Andrew Quinn on Granada’s move into satellite

Let me just say, the satellite thing came along next. And it was pretty much the same thing. Putting a consortium together. The famous club of 21. BBC were given the job to do. Said they couldn’t do it. Government came back and said, “You’ve got to do it. You have 50%. And we’ll get other partners.” And that didn’t happen either because the BBC, when they were supposed to be doing it, had ordered a satellite, would you believe, from British Aerospace, on which work commenced. And all the other partners said, “No, no, no. If we’re going to do this, big bucks, we’ll go to the world market for a satellite.” That became a huge political row. In the end, we got involved, Granada Cable and Satellite. Because I went to Bill Cotton and said, “There’s total disagreement in the consortium. We’ll produce your working document in six weeks. The pros and the cons, and all the rest of it.” And Bill said, “Okay.” And we did. And it was looked at. And it never happened.

Then it came back again, and it did happen because we got involved with a consortium of Virgin, Pearsons, and BSB. We won the franchise. I was the project director on that. We won the franchise. The specification for doing it, under the franchise, was our friend Tom Robson, again, at the IBA, massive technological spec., dish minimum size of a metre across, which had ripped the chimney off any house when a high wind.

Rupert Murdoch rented a bit of space on the aerial European satellite, launched his own company. That didn’t do very well either. So we ended up with two satellite companies going, neither of which was making any headway. And in the end, the BSB consortium sold out to Murdoch and Sky, very viable then.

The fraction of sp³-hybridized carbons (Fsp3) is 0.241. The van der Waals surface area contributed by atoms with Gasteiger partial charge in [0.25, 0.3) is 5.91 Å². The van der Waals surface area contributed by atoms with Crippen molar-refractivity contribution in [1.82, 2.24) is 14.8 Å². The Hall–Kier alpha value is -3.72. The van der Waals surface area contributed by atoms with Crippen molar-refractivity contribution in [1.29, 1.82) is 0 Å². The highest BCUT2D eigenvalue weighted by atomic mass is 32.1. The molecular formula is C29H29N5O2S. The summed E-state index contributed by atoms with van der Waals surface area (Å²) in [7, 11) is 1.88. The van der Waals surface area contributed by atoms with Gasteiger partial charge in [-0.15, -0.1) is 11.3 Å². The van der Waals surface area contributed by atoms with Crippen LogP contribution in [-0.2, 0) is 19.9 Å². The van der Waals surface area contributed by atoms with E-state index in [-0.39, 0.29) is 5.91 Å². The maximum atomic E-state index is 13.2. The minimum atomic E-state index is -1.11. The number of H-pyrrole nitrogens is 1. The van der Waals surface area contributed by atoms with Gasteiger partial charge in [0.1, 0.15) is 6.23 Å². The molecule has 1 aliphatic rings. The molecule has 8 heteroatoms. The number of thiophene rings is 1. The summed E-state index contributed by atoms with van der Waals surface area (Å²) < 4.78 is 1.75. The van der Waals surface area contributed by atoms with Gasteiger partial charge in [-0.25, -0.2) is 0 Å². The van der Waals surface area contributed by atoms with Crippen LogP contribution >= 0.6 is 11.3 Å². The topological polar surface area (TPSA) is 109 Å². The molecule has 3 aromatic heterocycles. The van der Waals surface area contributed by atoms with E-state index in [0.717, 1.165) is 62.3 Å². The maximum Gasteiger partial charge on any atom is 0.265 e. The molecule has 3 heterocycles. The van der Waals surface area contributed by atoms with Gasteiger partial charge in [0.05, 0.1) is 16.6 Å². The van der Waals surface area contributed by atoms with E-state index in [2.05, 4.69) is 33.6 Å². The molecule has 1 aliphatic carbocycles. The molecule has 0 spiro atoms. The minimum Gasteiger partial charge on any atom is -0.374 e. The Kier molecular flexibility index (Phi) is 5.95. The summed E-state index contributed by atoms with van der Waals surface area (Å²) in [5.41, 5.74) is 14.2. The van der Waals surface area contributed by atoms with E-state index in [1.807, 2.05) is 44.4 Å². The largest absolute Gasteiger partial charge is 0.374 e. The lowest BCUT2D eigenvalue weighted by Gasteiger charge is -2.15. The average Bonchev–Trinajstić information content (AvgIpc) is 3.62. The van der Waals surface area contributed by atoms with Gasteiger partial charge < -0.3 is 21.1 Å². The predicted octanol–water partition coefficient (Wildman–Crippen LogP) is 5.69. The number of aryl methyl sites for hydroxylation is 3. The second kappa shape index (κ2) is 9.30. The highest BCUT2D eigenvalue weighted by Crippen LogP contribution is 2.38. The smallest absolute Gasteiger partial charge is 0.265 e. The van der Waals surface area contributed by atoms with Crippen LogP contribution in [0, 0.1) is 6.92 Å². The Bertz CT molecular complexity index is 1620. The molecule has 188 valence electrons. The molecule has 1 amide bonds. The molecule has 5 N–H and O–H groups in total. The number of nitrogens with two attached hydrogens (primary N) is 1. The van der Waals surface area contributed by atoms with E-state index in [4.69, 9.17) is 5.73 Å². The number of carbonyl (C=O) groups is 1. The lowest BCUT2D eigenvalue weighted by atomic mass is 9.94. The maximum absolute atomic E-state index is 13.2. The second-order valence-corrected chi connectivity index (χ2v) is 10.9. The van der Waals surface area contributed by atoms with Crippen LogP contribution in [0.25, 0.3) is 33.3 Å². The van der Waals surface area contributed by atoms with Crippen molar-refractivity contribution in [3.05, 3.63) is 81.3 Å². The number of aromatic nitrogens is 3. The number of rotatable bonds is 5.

Why was that? Was it badly handled?

No. To start, Murdoch actually got in first, before… he had bought space on an existing satellite. And was up and running. And was putting on subscribers at a great of knots. The only trouble was, he was doing it on a door-to-door salesman, sign here. And it very quickly emerged that what he had signed for was a lot of bad debt. There was no credit checks done. However, he was up and he was running. And it was running it on dishes this diameter.

And then it was a huge political row about satellites that would be bought. Eventually the government gave in, and agreed that the BSB could go to the world market. ….But there is a little anecdote about that. The chairman of P&O… what’s his name? Sterling. Sir Jeffrey Sterling had been appointed as an advisor to DTI. It was a great mate of Margaret Thatcher’s. And this political row was going on about we had to buy British, and the consortium went, “No, no, no.” I got summoned as a project director to Sir Jeffrey Sterling’s palatial offices in Pall Mall. And he said, he made it quite plain, that he was there on Margaret Thatcher’s behalf. And he got the message, “You’ve got to buy British. What’s wrong with you?” And all that patriotism, thick and fast. And I said, “Well, I can’t recommend that to the consortium. My brief is to put up the best case.” And he said, “Oh, no, no, no.” So in his office is a wonderful water-colour painting of the great stars of the P&O fleet all around the world. And I said to him, “If I were in your position, and I were told that to buy all my future ships from Tyneside, what would you say?” And he went, “Well, no, no, no.”

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